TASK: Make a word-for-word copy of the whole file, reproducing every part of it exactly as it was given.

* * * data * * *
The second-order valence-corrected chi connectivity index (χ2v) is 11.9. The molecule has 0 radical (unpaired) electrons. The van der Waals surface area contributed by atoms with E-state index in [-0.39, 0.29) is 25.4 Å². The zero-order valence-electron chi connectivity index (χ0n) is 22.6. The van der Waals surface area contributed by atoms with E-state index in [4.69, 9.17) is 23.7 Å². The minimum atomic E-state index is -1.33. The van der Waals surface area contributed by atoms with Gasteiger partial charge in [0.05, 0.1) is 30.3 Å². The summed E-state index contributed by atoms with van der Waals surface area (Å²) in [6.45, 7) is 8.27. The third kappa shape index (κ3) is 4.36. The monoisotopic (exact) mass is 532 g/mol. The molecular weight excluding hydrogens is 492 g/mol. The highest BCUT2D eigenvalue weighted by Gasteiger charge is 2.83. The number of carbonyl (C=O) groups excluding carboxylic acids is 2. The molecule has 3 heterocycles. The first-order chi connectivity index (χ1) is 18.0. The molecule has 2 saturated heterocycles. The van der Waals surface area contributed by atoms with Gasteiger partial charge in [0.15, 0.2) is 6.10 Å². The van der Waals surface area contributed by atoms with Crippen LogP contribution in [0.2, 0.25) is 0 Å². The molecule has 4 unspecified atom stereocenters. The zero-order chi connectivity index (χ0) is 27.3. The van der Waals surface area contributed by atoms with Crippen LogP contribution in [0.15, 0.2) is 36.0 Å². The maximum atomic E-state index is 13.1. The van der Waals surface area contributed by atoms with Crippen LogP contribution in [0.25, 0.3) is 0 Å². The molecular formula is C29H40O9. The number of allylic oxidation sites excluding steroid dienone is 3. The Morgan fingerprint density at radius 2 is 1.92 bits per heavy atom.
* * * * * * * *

The second-order valence-corrected chi connectivity index (χ2v) is 11.9. The molecule has 0 radical (unpaired) electrons. The van der Waals surface area contributed by atoms with E-state index in [-0.39, 0.29) is 25.4 Å². The zero-order valence-electron chi connectivity index (χ0n) is 22.6. The van der Waals surface area contributed by atoms with E-state index in [4.69, 9.17) is 23.7 Å². The minimum atomic E-state index is -1.33. The van der Waals surface area contributed by atoms with Gasteiger partial charge in [0.05, 0.1) is 30.3 Å². The summed E-state index contributed by atoms with van der Waals surface area (Å²) in [6.45, 7) is 8.27. The third kappa shape index (κ3) is 4.36. The monoisotopic (exact) mass is 532 g/mol. The molecular weight excluding hydrogens is 492 g/mol. The highest BCUT2D eigenvalue weighted by Gasteiger charge is 2.83. The number of carbonyl (C=O) groups excluding carboxylic acids is 2. The molecule has 3 heterocycles. The first-order chi connectivity index (χ1) is 18.0. The molecule has 2 saturated heterocycles. The van der Waals surface area contributed by atoms with Gasteiger partial charge in [0.15, 0.2) is 6.10 Å². The van der Waals surface area contributed by atoms with Crippen LogP contribution in [0.2, 0.25) is 0 Å². The molecule has 4 unspecified atom stereocenters. The zero-order chi connectivity index (χ0) is 27.3. The van der Waals surface area contributed by atoms with Crippen LogP contribution in [0.15, 0.2) is 36.0 Å². The maximum atomic E-state index is 13.1. The van der Waals surface area contributed by atoms with Crippen LogP contribution in [0.25, 0.3) is 0 Å². The molecular formula is C29H40O9. The number of allylic oxidation sites excluding steroid dienone is 3. The Morgan fingerprint density at radius 2 is 1.92 bits per heavy atom.